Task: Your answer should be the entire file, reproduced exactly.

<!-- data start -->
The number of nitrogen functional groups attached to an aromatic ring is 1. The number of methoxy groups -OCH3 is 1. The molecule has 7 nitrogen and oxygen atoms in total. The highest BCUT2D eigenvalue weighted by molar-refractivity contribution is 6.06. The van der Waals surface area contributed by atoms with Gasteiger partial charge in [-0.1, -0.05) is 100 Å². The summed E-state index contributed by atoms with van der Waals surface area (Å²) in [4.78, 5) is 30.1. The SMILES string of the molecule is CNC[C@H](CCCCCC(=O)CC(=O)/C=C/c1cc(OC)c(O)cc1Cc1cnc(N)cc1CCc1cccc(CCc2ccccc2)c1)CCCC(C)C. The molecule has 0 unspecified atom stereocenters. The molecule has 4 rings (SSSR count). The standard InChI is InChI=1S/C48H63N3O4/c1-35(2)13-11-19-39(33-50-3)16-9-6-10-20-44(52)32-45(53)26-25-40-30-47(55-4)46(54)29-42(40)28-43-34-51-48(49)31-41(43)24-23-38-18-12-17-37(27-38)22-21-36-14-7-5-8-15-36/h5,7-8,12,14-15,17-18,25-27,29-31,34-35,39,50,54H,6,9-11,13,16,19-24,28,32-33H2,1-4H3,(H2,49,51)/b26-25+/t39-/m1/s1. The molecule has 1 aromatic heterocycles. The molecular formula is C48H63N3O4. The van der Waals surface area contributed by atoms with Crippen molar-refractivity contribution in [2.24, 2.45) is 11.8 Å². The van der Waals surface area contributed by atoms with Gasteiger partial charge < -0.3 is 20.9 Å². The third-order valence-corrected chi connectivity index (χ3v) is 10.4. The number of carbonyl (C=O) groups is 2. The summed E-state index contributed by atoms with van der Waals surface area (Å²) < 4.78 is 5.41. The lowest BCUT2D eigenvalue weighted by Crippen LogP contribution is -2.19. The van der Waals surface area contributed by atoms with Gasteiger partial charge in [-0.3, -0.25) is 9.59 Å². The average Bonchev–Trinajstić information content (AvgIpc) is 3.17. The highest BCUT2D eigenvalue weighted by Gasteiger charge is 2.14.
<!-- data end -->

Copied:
The number of nitrogen functional groups attached to an aromatic ring is 1. The number of methoxy groups -OCH3 is 1. The molecule has 7 nitrogen and oxygen atoms in total. The highest BCUT2D eigenvalue weighted by molar-refractivity contribution is 6.06. The van der Waals surface area contributed by atoms with Gasteiger partial charge in [-0.1, -0.05) is 100 Å². The summed E-state index contributed by atoms with van der Waals surface area (Å²) in [4.78, 5) is 30.1. The SMILES string of the molecule is CNC[C@H](CCCCCC(=O)CC(=O)/C=C/c1cc(OC)c(O)cc1Cc1cnc(N)cc1CCc1cccc(CCc2ccccc2)c1)CCCC(C)C. The molecule has 0 unspecified atom stereocenters. The molecule has 4 rings (SSSR count). The standard InChI is InChI=1S/C48H63N3O4/c1-35(2)13-11-19-39(33-50-3)16-9-6-10-20-44(52)32-45(53)26-25-40-30-47(55-4)46(54)29-42(40)28-43-34-51-48(49)31-41(43)24-23-38-18-12-17-37(27-38)22-21-36-14-7-5-8-15-36/h5,7-8,12,14-15,17-18,25-27,29-31,34-35,39,50,54H,6,9-11,13,16,19-24,28,32-33H2,1-4H3,(H2,49,51)/b26-25+/t39-/m1/s1. The molecule has 1 aromatic heterocycles. The molecular formula is C48H63N3O4. The van der Waals surface area contributed by atoms with Crippen molar-refractivity contribution in [2.24, 2.45) is 11.8 Å². The van der Waals surface area contributed by atoms with Gasteiger partial charge < -0.3 is 20.9 Å². The third-order valence-corrected chi connectivity index (χ3v) is 10.4. The number of carbonyl (C=O) groups is 2. The summed E-state index contributed by atoms with van der Waals surface area (Å²) < 4.78 is 5.41. The lowest BCUT2D eigenvalue weighted by Crippen LogP contribution is -2.19. The van der Waals surface area contributed by atoms with Gasteiger partial charge in [-0.3, -0.25) is 9.59 Å². The average Bonchev–Trinajstić information content (AvgIpc) is 3.17. The highest BCUT2D eigenvalue weighted by Gasteiger charge is 2.14.